Among my thoughts Tuesday morning:
Logos and endorsement deals don’t do a whole lot for me, one way or another. It’s part of the game and it’s built on popularity more than achievements. Robert Griffin III entered the NFL as a popular player, based off his play and his Heisman. His rookie year certainly helped. Last season did not. But I learned long ago that there’s more to endorsement deals than just on-field success; it’s why Brady Quinn had his own deals, too. Brady Quinn. The 22nd pick when he came out. So I shrug my shoulders and move on.
Griffin remains popular and certainly any company that signed him to a contract is banking on the fact that last year will be an aberration. By the way, the Redskins tapped into that popularity and his charisma when trying to lure free agents. Same concept: Griffin as the pitch man. He was a major figure in the recruitment of free agents. The Redskins, too, are banking on Griffin’s return to prominence.
Here's what Jay Gruden said on the logo to SiriusXM NFL Radio: “He works out more than anybody I’ve ever seen. If I ever felt like that was an issue, or if he was spending more time trying to create logos than he was working out and getting himself ready to play, then there’d be an issue. But there’s no issue in my mind. I think nowadays, these quarterbacks and these players in general, they have people do a lot of work for them. They have these mangers, these agents and these commercial people working for them, and they’re doing all the work. I don’t think Robert’s doing any. He’s just signing off on it. Adidas is doing all the logo things for him. So if it’s extra money for him, have at it. As far as dedication and his desire to win and his work ethic, that is not to be questioned. He’s unlike anybody I’ve ever seen as far as that’s concerned.”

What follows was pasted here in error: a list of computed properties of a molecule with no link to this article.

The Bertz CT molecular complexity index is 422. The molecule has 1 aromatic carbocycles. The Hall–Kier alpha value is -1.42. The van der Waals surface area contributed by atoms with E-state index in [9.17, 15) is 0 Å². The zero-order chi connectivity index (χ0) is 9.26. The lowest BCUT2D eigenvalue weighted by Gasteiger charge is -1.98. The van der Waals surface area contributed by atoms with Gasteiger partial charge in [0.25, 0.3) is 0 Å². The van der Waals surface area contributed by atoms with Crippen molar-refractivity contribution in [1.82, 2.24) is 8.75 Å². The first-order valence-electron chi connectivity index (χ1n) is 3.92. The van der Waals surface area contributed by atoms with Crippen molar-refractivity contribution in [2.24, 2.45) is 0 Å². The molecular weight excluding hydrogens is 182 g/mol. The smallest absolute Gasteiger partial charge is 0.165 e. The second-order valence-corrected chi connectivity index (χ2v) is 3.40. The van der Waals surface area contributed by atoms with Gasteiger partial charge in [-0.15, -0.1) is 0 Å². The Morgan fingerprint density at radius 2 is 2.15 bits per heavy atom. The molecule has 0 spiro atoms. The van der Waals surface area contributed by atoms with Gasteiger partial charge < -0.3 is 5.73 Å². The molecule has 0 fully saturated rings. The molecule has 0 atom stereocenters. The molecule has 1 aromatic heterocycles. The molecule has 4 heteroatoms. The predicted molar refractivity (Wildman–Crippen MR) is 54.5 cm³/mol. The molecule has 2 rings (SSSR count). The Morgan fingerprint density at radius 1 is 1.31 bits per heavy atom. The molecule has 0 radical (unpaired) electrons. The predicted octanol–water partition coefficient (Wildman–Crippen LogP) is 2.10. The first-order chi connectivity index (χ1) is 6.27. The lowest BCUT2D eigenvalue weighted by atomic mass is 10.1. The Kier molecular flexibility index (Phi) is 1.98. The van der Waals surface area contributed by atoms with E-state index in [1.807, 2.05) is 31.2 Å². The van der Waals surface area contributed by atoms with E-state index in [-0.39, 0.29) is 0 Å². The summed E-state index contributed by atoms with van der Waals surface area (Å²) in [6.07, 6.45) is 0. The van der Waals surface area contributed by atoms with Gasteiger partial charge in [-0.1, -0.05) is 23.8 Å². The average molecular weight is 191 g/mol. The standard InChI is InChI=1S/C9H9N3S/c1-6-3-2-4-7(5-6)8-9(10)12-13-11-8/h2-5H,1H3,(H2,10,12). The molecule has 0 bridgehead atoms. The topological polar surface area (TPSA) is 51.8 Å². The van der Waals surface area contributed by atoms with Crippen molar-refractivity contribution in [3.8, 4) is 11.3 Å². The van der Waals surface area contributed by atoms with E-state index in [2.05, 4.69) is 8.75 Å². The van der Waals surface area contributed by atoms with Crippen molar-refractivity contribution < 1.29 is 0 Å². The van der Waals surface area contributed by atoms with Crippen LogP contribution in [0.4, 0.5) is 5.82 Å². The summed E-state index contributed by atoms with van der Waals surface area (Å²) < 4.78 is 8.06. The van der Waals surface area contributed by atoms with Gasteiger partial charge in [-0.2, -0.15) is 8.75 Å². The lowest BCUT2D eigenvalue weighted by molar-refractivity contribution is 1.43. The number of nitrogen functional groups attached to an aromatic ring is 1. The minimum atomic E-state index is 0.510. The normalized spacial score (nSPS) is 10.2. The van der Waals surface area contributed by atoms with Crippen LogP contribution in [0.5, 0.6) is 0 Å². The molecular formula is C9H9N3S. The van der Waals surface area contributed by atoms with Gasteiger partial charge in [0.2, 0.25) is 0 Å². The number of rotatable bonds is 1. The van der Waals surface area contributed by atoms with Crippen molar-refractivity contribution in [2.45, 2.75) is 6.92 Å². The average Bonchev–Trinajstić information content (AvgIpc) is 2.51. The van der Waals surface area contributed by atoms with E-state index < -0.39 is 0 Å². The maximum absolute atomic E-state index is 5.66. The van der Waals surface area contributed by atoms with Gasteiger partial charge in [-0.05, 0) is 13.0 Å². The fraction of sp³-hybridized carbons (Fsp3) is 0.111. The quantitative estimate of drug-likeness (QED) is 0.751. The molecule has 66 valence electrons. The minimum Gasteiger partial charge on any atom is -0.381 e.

By the way, the personal logo idea was set in motion long ago, before even last season. My guess: It was in motion when he signed his initial deal (along with a target period).
I know some want Griffin to just have a quiet offseason but he signed a contract with companies and that means he has to fulfill his end of the deal. That means more offseason work. Eventually, if he doesn’t produce on the field as he did in his rookie year, these deals will go away or won’t be renewed.
Also, Griffin’s name will get mentioned quite a bit anyway even if he never opened his mouth or showed his face in the offseason. He’ll still be the topic of many stories because of his first two seasons and having a new coach and more weapons, etc. He’s a story regardless because the interest in him is high and the position he plays is rather important.
What I’m anxious to see is how he’s progressed as a passer. How much difference has his offseason made thus far? Maybe he’ll never be a great pocket passer like some other quarterbacks, but it’s natural to think he’ll be much better than in 2013 if he has a good offseason.
Just think: In the past two months, heck even in the last month, he’s already put in more time on improving than he could all of last offseason. And there are three-and-a-half months remaining before training camp.
Yeah, no knee brace will help, too. So will the fact that mentally he’s a year removed from the injury and the questions about his knee will decrease dramatically. He’s human; even if you try your hardest to block it all out there still has to be some internal wonder about the knee.
Switching gears: ESPN 980’s Chris Russell tweeted that guard Josh LeRibeus told him he weighed 317 pounds. If that’s the case, then LeRibeus is taking this offseason a hundred times more serious than in 2013. I’ll say this: He had better do so. This is not the coach who drafted him. If LeRibeus took a different approach, they could easily cut him and move on.
What would worry me if I’m Gruden: LeRibeus has a pattern of going up and down with his weight. Can you trust him from one year to the next? He’s the sort of guy they’ll need to constantly apply pressure on in the form of competition. LeRibeus faces a lot of it this summer.
The word out of Denver is that the Broncos were happy to sign center Will Montgomery. He’ll be in more of a power-based scheme. All they want from him is to make sure his initial punch is a strong one and I think Montgomery can handle that. It’s probably best for Montgomery to play in such a system and with a quarterback who unloads the ball as fast as Peyton Manning. No quarterback does it faster.
Montgomery struggled last season after a solid 2012 (which followed a mediocre 2011). The Redskins had thought about replacing him at other times, but he had a good run with his hometown team.